From developing curriculum, to giving talks, to creating a new hashtag (#metoovoter, directed at getting presidential candidates to raise the issue in debate), Burke puts in work. In 2019, Burke went on a tour to different Historically Black Colleges and Universities to discuss issues related to sexual assault and consent in black communities. 

Assault disproportionately impacts women of color, women with low socioeconomic status, trans men and women and any other group facing challenges beyond solely gender identification. As such, Burke’s efforts stress the need to increase community support among the most affected, often those who are given the fewest resources in the first place.

This is a pivotal element perhaps lost in the frenzy of Hollywood-ers coming forward and being accused. While white entertainers have every right to share their story — and it was vital that they did so for the progression of the movement — their faces headlining the cause diminished the underlying truth that certain women are far more vulnerable to sexual assault.

It is important to highlight what the “peak” of Me Too missed in 2017–2018 since there is still movement happening and opportunity to address the issues the media has overlooked. Burke’s connection with black communities is a meaningful example; the way we experience and heal looks different for every group, and there hasn’t been much attention drawn to the intersectional impacts of assault. 

We also did a bad job backing up abused men. It happens less often, but it’s just as important to support them. Football player-turned-actor Terry Crews came forward with his assault story in 2017, and while his story was received well by some, many took to social media to abate his experience, including fellow men in the industry. Crews responded to the criticism saying, “ABUSERS PROTECT ABUSERS but they MOCK SURVIVORS as well,” showing the reality for men who share their stories. They aren’t seen as victims, since it’s men who typically inflict these acts, and men aren’t supposed to be vulnerable. This is unacceptable, and Crews’ story is a powerful cry out against that notion.

The Me Too website offers healing and advocacy resources as a means of activism. The extensive information on how to help survivors contributes to the culture of prevention that is crucial to this movement. Healing needs to happen, but if we can get people to rally around not just believing and supporting victims, but inhibiting victimization in the first place, the most change can be made. The long-term goal is to stop assault all together.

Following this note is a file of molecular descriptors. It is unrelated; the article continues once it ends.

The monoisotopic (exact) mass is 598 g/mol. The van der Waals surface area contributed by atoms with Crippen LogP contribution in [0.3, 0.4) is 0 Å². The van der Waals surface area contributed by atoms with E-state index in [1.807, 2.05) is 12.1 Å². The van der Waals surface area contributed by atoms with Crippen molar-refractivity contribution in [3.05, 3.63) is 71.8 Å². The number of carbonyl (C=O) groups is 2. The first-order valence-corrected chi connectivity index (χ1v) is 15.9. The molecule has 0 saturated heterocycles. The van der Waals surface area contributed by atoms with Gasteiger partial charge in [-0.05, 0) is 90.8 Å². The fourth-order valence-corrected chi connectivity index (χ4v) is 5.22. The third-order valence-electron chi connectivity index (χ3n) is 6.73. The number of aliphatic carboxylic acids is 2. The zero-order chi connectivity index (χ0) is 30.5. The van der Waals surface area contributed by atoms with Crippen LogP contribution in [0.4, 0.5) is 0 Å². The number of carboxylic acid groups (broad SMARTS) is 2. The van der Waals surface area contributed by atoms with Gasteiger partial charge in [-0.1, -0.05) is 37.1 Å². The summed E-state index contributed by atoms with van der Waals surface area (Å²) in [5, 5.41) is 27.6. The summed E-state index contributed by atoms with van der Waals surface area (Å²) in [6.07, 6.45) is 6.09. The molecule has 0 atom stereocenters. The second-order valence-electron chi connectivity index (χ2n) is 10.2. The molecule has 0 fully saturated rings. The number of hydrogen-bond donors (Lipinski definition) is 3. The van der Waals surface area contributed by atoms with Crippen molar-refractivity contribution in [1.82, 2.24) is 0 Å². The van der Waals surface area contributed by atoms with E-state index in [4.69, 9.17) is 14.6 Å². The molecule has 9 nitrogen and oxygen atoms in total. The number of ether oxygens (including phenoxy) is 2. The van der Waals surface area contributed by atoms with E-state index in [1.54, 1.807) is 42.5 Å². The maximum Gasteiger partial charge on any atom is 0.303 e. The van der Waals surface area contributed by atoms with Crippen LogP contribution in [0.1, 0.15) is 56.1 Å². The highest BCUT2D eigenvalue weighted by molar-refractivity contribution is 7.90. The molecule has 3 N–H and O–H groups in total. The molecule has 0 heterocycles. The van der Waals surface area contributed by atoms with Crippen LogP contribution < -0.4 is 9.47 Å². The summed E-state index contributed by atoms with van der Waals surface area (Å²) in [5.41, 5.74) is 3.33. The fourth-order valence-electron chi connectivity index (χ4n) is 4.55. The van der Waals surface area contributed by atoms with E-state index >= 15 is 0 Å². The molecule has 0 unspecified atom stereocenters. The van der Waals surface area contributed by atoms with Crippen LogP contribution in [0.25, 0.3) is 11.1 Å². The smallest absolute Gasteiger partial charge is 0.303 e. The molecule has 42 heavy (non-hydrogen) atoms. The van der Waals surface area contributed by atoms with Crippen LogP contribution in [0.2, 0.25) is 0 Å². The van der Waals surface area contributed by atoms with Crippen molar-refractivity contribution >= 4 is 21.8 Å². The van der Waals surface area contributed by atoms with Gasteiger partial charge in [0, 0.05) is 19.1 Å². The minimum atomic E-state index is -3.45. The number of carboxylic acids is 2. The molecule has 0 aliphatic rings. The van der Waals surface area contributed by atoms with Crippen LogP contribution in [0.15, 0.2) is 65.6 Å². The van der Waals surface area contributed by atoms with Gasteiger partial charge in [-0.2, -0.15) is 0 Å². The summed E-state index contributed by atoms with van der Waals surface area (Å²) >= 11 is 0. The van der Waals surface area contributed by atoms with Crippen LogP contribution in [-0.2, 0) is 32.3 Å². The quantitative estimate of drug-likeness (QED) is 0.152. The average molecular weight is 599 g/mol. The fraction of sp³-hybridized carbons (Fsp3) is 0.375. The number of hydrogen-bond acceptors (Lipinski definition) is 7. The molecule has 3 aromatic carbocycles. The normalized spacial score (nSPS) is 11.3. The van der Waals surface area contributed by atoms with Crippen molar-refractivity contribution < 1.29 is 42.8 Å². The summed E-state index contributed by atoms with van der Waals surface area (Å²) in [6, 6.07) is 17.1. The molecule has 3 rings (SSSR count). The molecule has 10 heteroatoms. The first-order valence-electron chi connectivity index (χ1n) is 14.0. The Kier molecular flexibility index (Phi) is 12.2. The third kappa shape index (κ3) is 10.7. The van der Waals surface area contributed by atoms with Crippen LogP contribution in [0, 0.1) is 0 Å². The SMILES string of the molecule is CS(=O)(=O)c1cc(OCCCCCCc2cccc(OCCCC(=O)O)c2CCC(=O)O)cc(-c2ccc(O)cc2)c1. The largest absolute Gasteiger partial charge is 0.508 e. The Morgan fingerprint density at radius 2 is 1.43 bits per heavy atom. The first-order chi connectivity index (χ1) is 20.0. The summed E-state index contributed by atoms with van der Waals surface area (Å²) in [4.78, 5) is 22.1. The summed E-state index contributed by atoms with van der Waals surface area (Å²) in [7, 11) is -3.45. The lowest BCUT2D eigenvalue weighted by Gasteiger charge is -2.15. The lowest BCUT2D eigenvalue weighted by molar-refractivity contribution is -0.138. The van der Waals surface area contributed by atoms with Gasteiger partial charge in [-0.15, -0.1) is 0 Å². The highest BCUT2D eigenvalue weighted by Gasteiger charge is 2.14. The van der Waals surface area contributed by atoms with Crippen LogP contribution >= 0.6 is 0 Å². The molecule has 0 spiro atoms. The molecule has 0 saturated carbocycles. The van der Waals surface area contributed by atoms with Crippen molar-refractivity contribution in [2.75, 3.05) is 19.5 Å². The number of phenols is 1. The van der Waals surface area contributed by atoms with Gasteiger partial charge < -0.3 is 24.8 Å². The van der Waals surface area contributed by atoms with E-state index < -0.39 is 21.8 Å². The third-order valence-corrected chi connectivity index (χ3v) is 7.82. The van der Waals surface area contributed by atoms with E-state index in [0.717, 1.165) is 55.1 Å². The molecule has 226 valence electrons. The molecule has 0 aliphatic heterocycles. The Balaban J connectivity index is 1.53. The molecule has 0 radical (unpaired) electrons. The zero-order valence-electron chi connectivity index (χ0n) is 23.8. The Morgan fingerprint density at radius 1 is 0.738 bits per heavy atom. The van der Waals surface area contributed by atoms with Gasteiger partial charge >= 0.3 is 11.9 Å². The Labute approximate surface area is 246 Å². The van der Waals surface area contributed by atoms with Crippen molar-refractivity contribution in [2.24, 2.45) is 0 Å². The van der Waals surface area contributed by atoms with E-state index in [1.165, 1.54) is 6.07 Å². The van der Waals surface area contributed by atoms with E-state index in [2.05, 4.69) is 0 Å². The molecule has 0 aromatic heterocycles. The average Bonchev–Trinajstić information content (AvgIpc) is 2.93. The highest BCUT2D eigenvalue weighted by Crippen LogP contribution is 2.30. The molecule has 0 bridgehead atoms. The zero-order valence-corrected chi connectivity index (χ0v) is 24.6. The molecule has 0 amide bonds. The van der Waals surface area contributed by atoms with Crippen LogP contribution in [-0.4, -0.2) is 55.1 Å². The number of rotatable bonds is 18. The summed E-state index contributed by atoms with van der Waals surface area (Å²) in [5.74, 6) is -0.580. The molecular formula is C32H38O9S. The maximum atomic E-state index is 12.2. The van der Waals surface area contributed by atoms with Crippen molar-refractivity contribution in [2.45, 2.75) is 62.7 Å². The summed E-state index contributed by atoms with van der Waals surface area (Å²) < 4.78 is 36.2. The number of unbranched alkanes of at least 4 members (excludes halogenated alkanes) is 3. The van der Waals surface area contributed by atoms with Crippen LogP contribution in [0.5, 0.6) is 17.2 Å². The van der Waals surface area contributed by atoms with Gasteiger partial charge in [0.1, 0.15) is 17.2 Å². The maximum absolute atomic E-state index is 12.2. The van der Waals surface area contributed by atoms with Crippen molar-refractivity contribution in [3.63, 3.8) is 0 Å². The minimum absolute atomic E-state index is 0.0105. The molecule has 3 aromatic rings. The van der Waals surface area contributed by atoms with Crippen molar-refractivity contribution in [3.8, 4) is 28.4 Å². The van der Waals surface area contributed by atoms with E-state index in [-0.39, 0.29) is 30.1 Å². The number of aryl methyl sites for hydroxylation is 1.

Though only popularized recently, the almost 15-year-old movement behind the words “Me Too” has made waves for feminists and assault awareness advocates across the globe, and the work has not, and will not stop. As society slowly approaches a comprehensive awareness of the issues at hand, efforts only propel forward, fighting for recognition beyond a period of accusations and public outcry. 

Burke said it best herself in a 2019 TED Talk: “‘Me too’ is a movement, not a moment.”

If you or someone you know has/ is experiencing sexual assault, call the National Sexual Assault Hotline at 1-800-656-4673 or the National Domestic Violence Hotline at 1-800-799-7233. 

Written by: Allie Bailey — arts@theaggie.org


  1. The biggest shame is that no one was willing to curb the excesses of the MeToo movement and it lost so much steam as a result. There was a lot more ground that could have been gained, but the impulse to devolve into a witch hunt, to neglect due process and rush to judgement, to exaggerate and trivialize (e.g. Aziz Ansari) discredited the movement to all but the most overzealous. There’s a lesson to be learned there, but it won’t be: it would require too much self-reflection. It’s easier to just turn that brain off and continue to indulge.